But people take such social norms to extremes, Gregg argues. We try to enforce universal standards of “right” and “wrong” and invent elaborate justifications, monitoring systems, and punishments to ensure that others follow these made-up rules. A major problem with morals, however, is that they are subjective and can easily lead to the justification of one demographic or cultural group’s oppression of another. From 1883 to 1996, Gregg writes, 150,000 First Nations children in Canada were forcibly removed from their homes and sent to residential schools, where they were subjected to abuse, trauma, cultural genocide and even death. The prime minister under whom the atrocities began viewed forced assimilation as a “moral imperative, the best solution for bringing native children into line with modern Western values,” Gregg writes.

Moral reasons have been used to condone the persecution of minority groups; rationalize genocide; and advocating the extermination of entire cities, including by dropping atomic bombs: “The history of our species is the history of the moral justification of acts of violence that result in pain, suffering, and death for billions of our fellow human beings who fall into the category of ‘other things’.” This contrasts with all other species, Gregg continues, which lack “the cognitive capacity to systematically kill entire subsets of their conspecific populations as a result of a formal claim to moral authority.”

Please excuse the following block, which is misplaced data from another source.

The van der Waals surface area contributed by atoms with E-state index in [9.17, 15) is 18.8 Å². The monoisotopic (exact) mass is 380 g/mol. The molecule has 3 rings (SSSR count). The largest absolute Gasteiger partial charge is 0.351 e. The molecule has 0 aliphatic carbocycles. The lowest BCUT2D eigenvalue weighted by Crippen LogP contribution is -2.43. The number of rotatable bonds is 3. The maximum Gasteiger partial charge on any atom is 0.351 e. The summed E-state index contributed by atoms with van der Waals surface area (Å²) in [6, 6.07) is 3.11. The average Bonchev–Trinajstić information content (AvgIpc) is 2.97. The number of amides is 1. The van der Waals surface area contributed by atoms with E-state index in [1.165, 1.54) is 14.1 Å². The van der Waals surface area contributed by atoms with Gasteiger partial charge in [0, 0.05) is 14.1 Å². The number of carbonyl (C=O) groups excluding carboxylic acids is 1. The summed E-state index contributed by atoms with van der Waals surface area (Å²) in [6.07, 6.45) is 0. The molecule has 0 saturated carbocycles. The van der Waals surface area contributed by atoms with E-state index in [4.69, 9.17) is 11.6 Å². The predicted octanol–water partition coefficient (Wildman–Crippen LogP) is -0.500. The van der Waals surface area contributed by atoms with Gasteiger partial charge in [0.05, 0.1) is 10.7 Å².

Humans may therefore succeed not because of, but in spite of, our moral fitness, he writes, after taking the social norms that govern and constrain social behavior in most species to self-destructive lengths.

But the most damning chapter in the book—and my favorite—concerns a particular brand of cognitive dissonance that Gregg calls prognostic myopia, or “the human ability to think about and change the future combined with an inability to actually care that much about what happens. in the future.” This happens all the time on an individual level. Prognostic myopia is at play, for example, when you decide to stay up late drinking with friends, knowing that you have to be up early the next morning. The consequences of that decision do not fully hit until the next morning, when the alarm goes off and the hangover begins. This is because our brains, like those of other animals, are wired to primarily deal with the here and now.